Suddenly it was October 22nd, Opening Day! Though the opening began at four, by 3:30, cars were already parked on the lawn and soon after they reached far down the street. For the next several hours people packed into the Sharon Historical Society, obliterating all but the sounds of excited conversation, and making it hard to see either the narrative or the photos on exhibit. Over 230 people signed in—numbers never seen at the Sharon Historical Society. Since then, a steady stream of visitors has viewed the exhibit, some expressing gratitude and some visibly shaken by this untold story.

The exhibit can be viewed at the
Sharon Historical Society
18 Main Street
Sharon, CT
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A Chance for Land and Fresh Air - Opening October 22nd, 2016

Harry Marcus w horse on his farm on Modley Road

I came upon this hidden history of some 30 Jewish families who beginning in 1907 became dairy farmers in the Ellsworth Hills above my home in Sharon, CT. I examined the town’s land records, which, in turn, led me to census data and the archives of the Center for Jewish History in Manhattan, and back to Sharon and Amenia, to conduct interviews and collect family photographs, and other documents which has led to my role as curator of a new history exhibit, A Chance for Land and Fresh Air: Russian Jewish Immigrants in Ellsworth and Amenia, 1907-1940.

The exhibit highlights several families who continue to have farms in the area, including the Gorkofskys, Osofskys, and Paleys. Marge Smith, Sharon Historical Society Curator, has been instrumental in designing the exhibit. Joel Osofsky, whose grandfather settled in Ellsworth in 1907, has assisted with photographic reproduction and mounting.  Read More 

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How Connecticut's Jewish Farmers Exemplify the Power of Philanthropy

[Originally published in Reformed Judaism]

I had been living in the hills above Sharon, CT, for some time when I heard that a Russian Jewish family had once lived about a mile away. Then a neighbor mentioned that his father had bought their several-hundred-acre farm from "a Jew" in 1926. The mention of a third Russian Jewish farmer, in his nineties and still living on his farm outside of Sharon, sent me to my town's land records, where I found references to "JAIAS" – the Jewish Agricultural and Industrial Aid Society – under the mortgage details of these three farm purchases.  

    

At the Center for Jewish History in Manhattan, I learned that JAIAS was founded in 1900 on the Lower East Side with funds from the Belgian Jewish financier and philanthropist Baron Moritz de Hirsch. It turned out that JAIAS had provided mortgage assistance to 15 Jews between 1907 and 1925 for the purchase of farmland in the hills above Sharon.

One of the wealthiest men of his day, Baron Maurice de Hirsch (1831-1896) was moved by the relentless poverty and persecution of Russian Jews, who were forbidden to own land and confined to an area known as the Pale of Settlement. After Jews were blamed for the assassination of the czar in 1881, triggering a series of devastating pogroms, Hirsch appointed himself their savior.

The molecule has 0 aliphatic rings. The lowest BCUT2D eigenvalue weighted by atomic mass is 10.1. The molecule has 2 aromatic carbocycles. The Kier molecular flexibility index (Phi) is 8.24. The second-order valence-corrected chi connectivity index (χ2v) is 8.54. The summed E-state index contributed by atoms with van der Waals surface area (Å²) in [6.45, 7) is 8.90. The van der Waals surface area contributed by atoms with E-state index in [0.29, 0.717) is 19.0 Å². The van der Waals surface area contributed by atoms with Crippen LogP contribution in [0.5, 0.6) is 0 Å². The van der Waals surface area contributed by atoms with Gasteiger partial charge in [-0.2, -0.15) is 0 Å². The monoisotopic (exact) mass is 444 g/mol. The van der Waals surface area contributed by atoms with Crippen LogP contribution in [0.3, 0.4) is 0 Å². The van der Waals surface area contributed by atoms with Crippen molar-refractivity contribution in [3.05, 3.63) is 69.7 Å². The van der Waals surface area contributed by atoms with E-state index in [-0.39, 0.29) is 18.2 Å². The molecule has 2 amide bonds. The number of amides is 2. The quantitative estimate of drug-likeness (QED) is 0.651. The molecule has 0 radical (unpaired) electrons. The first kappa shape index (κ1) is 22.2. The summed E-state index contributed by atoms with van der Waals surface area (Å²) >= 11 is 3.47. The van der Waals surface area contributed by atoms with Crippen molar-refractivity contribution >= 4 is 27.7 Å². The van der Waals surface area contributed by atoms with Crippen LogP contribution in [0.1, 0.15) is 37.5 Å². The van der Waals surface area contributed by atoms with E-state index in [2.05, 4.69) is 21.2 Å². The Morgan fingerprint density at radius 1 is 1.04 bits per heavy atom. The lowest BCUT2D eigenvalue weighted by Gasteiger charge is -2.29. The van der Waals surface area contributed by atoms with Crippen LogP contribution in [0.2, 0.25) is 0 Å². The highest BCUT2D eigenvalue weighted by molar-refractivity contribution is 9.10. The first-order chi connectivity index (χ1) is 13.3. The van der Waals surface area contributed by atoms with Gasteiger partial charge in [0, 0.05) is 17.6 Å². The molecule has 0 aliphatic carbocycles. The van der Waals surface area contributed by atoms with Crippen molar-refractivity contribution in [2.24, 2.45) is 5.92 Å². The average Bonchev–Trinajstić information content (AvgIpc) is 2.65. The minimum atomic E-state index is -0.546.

Failing in his attempt to influence the Russian government to ameliorate its policies toward Jews, Hirsch began financing their mass emigration. He provided emergency funds for Russian Jewish refugees making their way through Europe and sponsored projects to help these refugees become self-sufficient farmers and craftsmen in their new countries.

 

Calling it "the object of my life," Hirsch described his goal as giving "my companions in faith the possibility of finding a new existence, particularly as farmers…in those lands where the laws and religious tolerance permit them to carry on the struggle for existence as noble and responsible subjects of a humane government."

 

Hirsch's first initiative was to create the Jewish Colonization Association (ICA) to resettle Russian Jews in large farming colonies in Argentina. Although the ICA would ultimately settle 35,000-40,000 in Argentine farm colonies, the project suffered from poor leadership in Buenos Aires and difficult farming conditions. In time the number of colonists diminished, leaving their land for city life.

 

In 1882, when the Jewish Hovevei Zion (Lovers of Zion) Movement began creating agricultural settlements in Palestine, Hirsch considered contributing, but backed away when he learned that the French Jewish philanthropist, Baron Edmund de Rothschild (1845-1934), was supporting these colonies by establishing wineries to help them become self sufficient. In a kind of gentleman's agreement, the yishuv (Jewish community in pre-state Israel) would become Rothschild's turf, and the diaspora Hirsch's.

 

In 1891, Hirsch donated $4 million to establish a fund in New York City that would lead to the creation of JAIAS. Over the next three decades, JAIAS would loan more than $7 million (of which $6 million was repaid) to some 10,000 Jews for the purchase of farms, equipment, and seed. While most of the farmers receiving aid purchased farms in New York, New Jersey, and Connecticut, some were drawn to places as far away as Wyoming, Texas and, Saskatchewan, Canada.